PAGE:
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Four variables have been identified by the Census Transformation programme as essential census information requirements specific to Māori: Māori descent, Māori ethnicity, iwi, and te reo Māori (the Māori language). This paper summarises the availability and quality of administrative data sources for these critical census information needs. While the potential for a future census based on administrative sources provides the context for this investigation, the findings are relevant for other uses of the administrative data.

These four variables are collected by a number of government agencies. We have examined the statistical properties of government administrative data sources by considering three aspects: the concepts underlying the data collection, coverage, and measurement error.

The relevance of the data in the census context is determined by how close the concepts, definitions, and questions are to the statistical concept we wish to understand. Coverage tells us how much of the population we are able to obtain information for. Measurement error looks at the accuracy of the data that is collected.

Consistency with statistical standards

We considered consistency with the concepts, definitions, and guidelines of the statistical standards, and the use of the standard classifications for each variable. For ethnicity, descent, and iwi, we found that government agencies do now largely collect data for these variables in way that is consistent with the key concepts of the standards. These developments are relatively recent and coincide with the development of the current standards from the mid-1990s. Older data is often not fit for purpose, and it is important that data collected before certain dates can be removed for analysis.

However, we found marked variation in the questions used. Some agencies adhere closely to the question guidance given in the standard, and the question used by the census, while other agencies use a wide variety of form types and questions.

Coverage

The census provides information for people of all ages. Agencies collect information from people who interact with their particular service. Only the Ministry of Health achieves high coverage of New Zealand residents across all ages; the coverage of other agencies is limited by the nature of their service and also by the year from which data is available. Using linked data (as we have in the IDI) means that coverage gaps in one data source may be filled by other sources. Only ethnicity currently shows almost full coverage from the available administrative sources. Implications of using a system of linked data include the need to be able to identify unique individuals in the source data and for linkages to be accurate.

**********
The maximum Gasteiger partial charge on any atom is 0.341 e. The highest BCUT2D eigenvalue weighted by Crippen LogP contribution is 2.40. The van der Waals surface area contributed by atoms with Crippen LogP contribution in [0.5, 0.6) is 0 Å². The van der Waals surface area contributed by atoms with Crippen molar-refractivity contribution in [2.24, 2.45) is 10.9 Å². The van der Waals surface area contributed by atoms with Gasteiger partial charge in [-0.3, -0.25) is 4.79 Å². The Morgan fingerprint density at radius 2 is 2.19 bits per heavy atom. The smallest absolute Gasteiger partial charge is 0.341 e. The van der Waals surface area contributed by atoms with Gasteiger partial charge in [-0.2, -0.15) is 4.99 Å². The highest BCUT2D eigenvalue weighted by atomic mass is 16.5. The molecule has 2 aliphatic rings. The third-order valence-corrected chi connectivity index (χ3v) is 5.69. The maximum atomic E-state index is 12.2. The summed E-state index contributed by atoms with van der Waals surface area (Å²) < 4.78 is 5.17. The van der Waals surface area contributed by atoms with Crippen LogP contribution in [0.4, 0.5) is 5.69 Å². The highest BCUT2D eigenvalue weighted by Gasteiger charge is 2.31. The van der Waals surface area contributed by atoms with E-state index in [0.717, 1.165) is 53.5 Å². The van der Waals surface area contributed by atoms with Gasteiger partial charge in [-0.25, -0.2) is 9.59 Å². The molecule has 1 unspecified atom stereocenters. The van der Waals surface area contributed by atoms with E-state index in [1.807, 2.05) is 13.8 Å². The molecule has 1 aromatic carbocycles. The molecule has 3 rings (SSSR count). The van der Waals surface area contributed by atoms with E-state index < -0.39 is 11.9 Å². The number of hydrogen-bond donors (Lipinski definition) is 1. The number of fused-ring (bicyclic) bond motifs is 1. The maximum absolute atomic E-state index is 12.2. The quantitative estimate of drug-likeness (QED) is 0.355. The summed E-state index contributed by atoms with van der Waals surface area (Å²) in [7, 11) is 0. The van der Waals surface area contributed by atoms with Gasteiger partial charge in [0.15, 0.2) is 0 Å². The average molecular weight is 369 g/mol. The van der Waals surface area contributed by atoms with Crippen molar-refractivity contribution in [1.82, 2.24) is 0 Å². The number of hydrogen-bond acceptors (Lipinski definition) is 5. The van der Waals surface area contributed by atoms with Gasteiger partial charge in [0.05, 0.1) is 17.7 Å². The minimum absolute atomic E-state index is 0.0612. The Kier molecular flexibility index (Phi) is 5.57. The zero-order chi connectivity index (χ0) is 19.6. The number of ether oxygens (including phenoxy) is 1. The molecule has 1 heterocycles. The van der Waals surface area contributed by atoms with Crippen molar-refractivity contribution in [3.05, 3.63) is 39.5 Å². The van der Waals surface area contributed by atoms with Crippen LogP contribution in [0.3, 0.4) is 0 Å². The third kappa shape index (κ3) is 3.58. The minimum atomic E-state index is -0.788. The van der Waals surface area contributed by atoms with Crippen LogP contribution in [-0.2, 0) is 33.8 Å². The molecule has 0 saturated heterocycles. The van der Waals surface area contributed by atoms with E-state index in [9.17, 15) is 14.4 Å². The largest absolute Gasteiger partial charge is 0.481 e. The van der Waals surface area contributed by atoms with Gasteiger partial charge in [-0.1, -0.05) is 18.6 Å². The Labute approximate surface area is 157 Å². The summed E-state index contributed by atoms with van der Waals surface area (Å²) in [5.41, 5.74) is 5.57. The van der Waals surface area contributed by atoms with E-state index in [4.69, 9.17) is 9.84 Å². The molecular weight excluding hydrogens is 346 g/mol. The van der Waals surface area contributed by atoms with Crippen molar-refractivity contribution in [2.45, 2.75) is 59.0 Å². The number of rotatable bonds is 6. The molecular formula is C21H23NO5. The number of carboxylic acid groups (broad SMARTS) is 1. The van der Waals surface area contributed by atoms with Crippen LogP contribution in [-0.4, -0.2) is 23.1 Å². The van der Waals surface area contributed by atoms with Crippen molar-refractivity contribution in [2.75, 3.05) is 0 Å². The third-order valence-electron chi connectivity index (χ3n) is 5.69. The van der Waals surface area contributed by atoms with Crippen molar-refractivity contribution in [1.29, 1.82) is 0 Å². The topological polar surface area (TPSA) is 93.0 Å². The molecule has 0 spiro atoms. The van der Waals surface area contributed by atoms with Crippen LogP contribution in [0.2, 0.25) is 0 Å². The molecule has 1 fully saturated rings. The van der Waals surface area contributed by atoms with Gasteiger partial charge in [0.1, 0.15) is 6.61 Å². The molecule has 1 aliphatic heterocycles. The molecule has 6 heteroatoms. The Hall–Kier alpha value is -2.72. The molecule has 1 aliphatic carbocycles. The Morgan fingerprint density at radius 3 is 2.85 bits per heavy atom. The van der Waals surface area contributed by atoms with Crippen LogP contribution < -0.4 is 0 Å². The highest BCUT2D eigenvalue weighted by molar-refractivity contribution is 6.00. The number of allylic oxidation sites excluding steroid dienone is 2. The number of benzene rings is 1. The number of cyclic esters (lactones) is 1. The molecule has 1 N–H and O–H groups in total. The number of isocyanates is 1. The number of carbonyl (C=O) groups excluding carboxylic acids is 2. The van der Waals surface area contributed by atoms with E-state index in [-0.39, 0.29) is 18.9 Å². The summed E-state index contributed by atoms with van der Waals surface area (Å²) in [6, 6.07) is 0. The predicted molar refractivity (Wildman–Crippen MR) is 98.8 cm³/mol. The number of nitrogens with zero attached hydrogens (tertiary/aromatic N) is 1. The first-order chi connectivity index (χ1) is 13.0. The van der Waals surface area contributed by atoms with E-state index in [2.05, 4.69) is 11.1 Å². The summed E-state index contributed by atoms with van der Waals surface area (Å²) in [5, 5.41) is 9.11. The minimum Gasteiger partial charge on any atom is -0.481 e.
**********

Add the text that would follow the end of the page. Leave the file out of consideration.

When combining data from different sources, better methods need to be developed to deal with inconsistent or conflicting data from different sources.

Measurement error

Measurement error is considered by comparing the 2013 Census with the administrative sources, based on the linked Census-IDI dataset. We compare the aggregate results that would be obtained from the administrative sources with those from the census. We also compare the values recorded for an individual in the administrative sources against those recorded for the same individual in the census. This analysis produces a number of measures of consistency between the administrative data and the census. Strong consistency across all these measures suggests that data in both sources are accurate. Where there are differences, conclusions are less obvious. In some cases causes may be clear – for example: where multiple responses for ethnicity are not retained, response patterns are very different; the use of different questions seems likely to be a significant cause of different responses; large amounts of missing data suggest underlying problems with data collection.